THE PAST: Lopez represented Honduras at the 2016 Olympics. Since turning professional, the big puncher went about his business in devastating fashion, scoring highlight reel knockouts against Mason Menard (KO 1), Diego Magdaleno (KO 7) and Edis Tatli (KO 5). After a learning experience win over Masayoshi Nakatani (UD 12), Lopez was back to his brilliant best, demolishing IBF titleholder Richard Commey (TKO 2). The 26-year-old became undisputed lightweight king when he edged past Vasiliy Lomachenko (UD 12). An often-postponed bout and outside-the-ring drama meant Lopez didn’t face IBF mandatory George Kambosos for 13 months and, when he did, he shockingly dropped a 12-round split decision. Lopez promptly moved up to 140 pounds and looked less than stellar winning two fights before returning to his best impressively outboxing Josh Taylor (UD 12) to become Ring and WBO titlist.

THE FUTURE: He said he was retiring from boxing in the wake of the Taylor victory but has since retracked it. Likely to return in the fall.

Teofimo Lopez relaunched “the Takerover” with his junior welterweight championship winning performance at The Hulu Theater at Madison Square Garden on June 10. (Photo by Mikey Williams/Top Rank Inc via Getty Images)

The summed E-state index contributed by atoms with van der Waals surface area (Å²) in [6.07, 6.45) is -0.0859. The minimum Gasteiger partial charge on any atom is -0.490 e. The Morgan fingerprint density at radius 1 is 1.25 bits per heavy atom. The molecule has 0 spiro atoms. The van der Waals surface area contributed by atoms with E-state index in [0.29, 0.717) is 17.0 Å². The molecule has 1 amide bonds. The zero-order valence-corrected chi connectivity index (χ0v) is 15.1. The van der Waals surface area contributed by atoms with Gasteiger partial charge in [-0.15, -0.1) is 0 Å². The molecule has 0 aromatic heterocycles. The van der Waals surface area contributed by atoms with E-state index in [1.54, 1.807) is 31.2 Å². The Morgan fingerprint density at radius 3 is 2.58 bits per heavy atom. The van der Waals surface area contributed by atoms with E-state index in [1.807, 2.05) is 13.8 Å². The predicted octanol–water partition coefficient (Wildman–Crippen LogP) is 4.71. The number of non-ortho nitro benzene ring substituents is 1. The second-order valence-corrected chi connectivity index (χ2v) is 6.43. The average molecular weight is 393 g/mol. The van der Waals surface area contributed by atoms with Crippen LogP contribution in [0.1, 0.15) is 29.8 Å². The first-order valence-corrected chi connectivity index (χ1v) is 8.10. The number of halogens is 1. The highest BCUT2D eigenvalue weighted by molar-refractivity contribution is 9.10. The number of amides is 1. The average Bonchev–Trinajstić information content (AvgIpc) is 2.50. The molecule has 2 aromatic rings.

RECORD: 17-3 (11 KOs)

THE PAST: The supremely gifted Ukrainian southpaw was one of the most decorated amateurs ever, claiming Olympic gold medals at London 2012 and Rio 2016. An early setback to Orlando Salido (SD 12), in his second professional outing, was followed by a rapid ascent. Loma claimed the vacant WBO featherweight title at the expense of Gary Russell Jr. (MD 12), and he has won further titles at 130 and 135. Owns solid victories over Roman Martinez (KO 5), Nicholas Walters (RTD 7), Guillermo Rigondeaux (RTD 6) and Jorge Linares (TKO 10). He lost to Teofimo Lopez (UD 12) but has bounced back with wins over Masayoshi Nakatani (TKO 9), Richard Commey (UD 12) and Jamaine Ortiz (UD 12) before losing a contentious decision to Haney (UD 12).

THE FUTURE: Things have been quiet since the Haney fight and now that there won’t be a rematch it will be very interesting to see what is next.

Vasiliy Lomachenko (left) and Devin Haney gave fans a good fight, but not everyone agreed with the judges on who won. (Photo by Sarah Stier/Getty Images)

On the Cusp: Jermell Charlo (who was dropped for inactivity but can re-enter depending on his Sept. 30 performance v.s Canelo), Tyson Fury, Artur Beterbiev, Shakur Stevenson, Juan Francisco Estrada, Kazuto Ioka and Kenshiro Teraji.


Questions and/or comments can be sent to Anson at [email protected] and you can follow him on